The March 2012 edition of Decanter magazine features an article on the fine wine supply chain intiative we announced at the WineFuture conference in November. We are reproducing the article below, with the kind permission of its author, John Stimpfig.

Liv-ex to shake up fine wine supply chain

Liv-ex, the global online trading platform, has proposed a radical shake-up of the fine wine supply chain, designed to remove the need for the constant physical movement of younger fine wines from one storage account to another.

‘Most fine wines traded on Liv-ex are not being purchased for immediate consumption’, says its director James Miles. ‘Nevertheless, they end up constantly moving from place to place simply to transfer the title of ownership. This process is unbelievably expensive, risky and detrimental to the provenance and condition of the wine.’

Liv-ex’s high-tech solution is to create a central electronic depository to store and manage ownership records of wines lying in multiple locations. ‘This would allow for the title to be transferred electronically, thus eliminating the need to move wine between countries or bonded warehouses,’ Miles points out.

As an example, he quotes the 2008 Bordeaux vintage which went up dramatically in price after its en primeur release and consequently saw considerable trading. ‘As a result, a case of wine could easily have gone from the chateau to negociant, then making short stays in Germany, London and New York before ending up in Asia. Under the new system it could simply remain in a certified warehouse in Bordeaux. It would effectively become ex-chateau stock.’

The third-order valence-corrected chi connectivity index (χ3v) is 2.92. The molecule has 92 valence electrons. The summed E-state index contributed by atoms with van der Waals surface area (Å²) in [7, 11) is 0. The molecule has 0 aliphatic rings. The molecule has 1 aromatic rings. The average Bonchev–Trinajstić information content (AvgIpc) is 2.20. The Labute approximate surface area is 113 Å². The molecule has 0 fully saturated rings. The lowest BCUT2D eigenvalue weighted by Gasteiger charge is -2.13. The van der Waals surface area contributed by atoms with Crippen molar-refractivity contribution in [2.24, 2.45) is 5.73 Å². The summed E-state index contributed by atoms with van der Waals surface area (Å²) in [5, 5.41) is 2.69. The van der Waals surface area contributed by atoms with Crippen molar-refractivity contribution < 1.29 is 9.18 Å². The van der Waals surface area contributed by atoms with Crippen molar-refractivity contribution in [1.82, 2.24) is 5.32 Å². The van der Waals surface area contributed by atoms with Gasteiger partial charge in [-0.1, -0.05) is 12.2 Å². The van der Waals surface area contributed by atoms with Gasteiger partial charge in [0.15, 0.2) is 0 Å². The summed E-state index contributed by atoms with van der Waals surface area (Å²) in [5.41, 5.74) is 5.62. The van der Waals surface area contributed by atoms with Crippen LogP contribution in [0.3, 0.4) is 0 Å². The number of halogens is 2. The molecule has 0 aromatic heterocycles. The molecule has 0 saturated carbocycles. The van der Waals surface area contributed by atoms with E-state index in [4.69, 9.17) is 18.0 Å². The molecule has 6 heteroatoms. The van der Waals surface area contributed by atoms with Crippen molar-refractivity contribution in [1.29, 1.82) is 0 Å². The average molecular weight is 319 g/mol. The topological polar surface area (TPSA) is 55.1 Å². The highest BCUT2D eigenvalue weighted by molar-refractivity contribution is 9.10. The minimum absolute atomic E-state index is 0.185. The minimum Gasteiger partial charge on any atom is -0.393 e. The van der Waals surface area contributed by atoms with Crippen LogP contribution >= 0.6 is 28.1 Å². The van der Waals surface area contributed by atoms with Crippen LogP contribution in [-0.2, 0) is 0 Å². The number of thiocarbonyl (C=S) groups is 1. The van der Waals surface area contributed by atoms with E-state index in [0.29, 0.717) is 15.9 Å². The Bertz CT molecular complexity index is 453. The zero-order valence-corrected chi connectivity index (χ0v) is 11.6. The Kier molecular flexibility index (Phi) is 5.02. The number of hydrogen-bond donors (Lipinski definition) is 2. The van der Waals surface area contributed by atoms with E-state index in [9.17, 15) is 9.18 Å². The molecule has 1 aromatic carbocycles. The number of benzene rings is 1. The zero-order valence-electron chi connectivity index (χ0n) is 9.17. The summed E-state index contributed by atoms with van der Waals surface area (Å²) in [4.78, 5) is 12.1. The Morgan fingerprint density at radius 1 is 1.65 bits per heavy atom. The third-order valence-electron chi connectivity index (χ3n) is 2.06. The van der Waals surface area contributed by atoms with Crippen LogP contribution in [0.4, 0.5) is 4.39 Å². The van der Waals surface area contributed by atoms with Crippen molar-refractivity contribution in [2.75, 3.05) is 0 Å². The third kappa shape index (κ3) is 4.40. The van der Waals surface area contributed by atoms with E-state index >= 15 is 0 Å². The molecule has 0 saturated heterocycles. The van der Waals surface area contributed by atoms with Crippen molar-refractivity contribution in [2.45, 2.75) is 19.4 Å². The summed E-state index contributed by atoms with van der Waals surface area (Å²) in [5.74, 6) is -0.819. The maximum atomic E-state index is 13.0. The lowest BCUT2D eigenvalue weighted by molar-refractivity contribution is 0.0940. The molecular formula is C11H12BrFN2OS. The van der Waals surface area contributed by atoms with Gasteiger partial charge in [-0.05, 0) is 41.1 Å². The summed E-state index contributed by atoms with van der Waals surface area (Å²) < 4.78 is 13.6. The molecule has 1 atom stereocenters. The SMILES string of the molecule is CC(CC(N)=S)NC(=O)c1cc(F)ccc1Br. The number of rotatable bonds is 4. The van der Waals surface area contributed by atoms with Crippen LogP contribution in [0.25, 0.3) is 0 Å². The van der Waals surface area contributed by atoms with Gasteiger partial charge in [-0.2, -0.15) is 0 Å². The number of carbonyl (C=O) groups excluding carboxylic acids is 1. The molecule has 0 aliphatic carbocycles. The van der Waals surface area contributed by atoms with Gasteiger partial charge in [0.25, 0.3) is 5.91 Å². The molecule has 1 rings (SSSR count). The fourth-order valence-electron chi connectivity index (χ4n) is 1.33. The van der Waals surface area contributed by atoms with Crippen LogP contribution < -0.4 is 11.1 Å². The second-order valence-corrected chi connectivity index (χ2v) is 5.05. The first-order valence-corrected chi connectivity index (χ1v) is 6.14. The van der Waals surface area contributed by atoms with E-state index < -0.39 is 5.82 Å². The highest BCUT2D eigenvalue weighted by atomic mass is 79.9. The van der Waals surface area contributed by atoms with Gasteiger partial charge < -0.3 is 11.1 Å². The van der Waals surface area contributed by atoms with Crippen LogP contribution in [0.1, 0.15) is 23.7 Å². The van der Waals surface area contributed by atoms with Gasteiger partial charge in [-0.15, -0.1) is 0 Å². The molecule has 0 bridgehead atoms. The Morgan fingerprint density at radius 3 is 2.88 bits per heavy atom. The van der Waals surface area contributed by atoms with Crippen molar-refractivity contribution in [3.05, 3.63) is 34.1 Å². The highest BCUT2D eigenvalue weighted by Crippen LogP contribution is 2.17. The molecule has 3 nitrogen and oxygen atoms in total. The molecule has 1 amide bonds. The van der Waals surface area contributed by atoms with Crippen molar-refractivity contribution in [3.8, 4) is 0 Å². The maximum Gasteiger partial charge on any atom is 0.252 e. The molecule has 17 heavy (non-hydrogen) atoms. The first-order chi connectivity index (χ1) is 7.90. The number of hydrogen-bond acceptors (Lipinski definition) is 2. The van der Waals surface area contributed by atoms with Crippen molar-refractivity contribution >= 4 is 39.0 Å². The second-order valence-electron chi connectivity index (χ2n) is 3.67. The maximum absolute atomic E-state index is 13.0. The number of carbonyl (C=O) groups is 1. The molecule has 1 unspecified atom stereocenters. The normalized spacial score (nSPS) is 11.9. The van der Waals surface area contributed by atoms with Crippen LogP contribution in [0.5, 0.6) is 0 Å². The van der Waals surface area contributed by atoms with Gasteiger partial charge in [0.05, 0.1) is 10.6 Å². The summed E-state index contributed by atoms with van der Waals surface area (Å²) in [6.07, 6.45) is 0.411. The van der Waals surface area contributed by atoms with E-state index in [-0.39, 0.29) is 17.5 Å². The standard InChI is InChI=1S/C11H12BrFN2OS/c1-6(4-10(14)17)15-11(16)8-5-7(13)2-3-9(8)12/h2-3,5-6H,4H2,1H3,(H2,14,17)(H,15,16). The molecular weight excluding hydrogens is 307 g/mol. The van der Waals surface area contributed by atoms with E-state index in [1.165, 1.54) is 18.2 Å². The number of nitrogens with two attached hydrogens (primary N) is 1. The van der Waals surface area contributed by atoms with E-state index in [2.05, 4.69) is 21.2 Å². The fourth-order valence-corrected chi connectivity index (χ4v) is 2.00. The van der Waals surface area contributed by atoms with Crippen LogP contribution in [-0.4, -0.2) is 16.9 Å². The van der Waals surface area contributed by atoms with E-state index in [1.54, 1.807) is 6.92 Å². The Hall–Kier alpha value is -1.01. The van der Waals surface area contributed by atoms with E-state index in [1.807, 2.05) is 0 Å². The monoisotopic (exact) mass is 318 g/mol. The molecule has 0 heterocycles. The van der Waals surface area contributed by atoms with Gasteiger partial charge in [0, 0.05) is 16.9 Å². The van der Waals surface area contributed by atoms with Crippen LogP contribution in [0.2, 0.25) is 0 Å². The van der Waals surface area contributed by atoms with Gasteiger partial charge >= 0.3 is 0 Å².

Liv-ex believes the change would not only benefit consumers but also producers, merchants and warehouse operators. Cost would be reduced and not moving young wines would eliminate problems of damage, loss and theft. A move towards electronic records would also improve traceability, provenance and condition.

Alun Griffiths MW, wine director at London merchant Berry Bros & Rudd, says the move ‘would give greater assurances to consumers about the provenance and storage history of the wine.’

Johnny Goedhuis, chairman of London merchant Goedhuis, adds: ‘This is a mammoth task that Liv-ex is taking on and it will be a long-term project. But if they can pull it off, it would make a dramatic difference by speeding up transactions times and cutting costs. My only concerns would be over quality of storage and stock control. Assuming these could be overcome, I am extremely supportive.’

Liv-ex’s Miles acknowledges that the project will require time, financial resources and technical development, as well as the support of colleagues in the distribution chain. ‘I am sure there will be plenty of problems,’ he admits, ‘but that’s inevitable when you try to launch something on this scale.

‘However, we believe we are uniquely placed to do this and are 100% behind it. Already we are putting infrastructure components into our own systems which Liv-ex members will be able to use next year. We don’t expect people to adopt it from day one and others may well take some time to opt in. But we are confident that this is the right way forward because it’s a win-win situation for everyone.’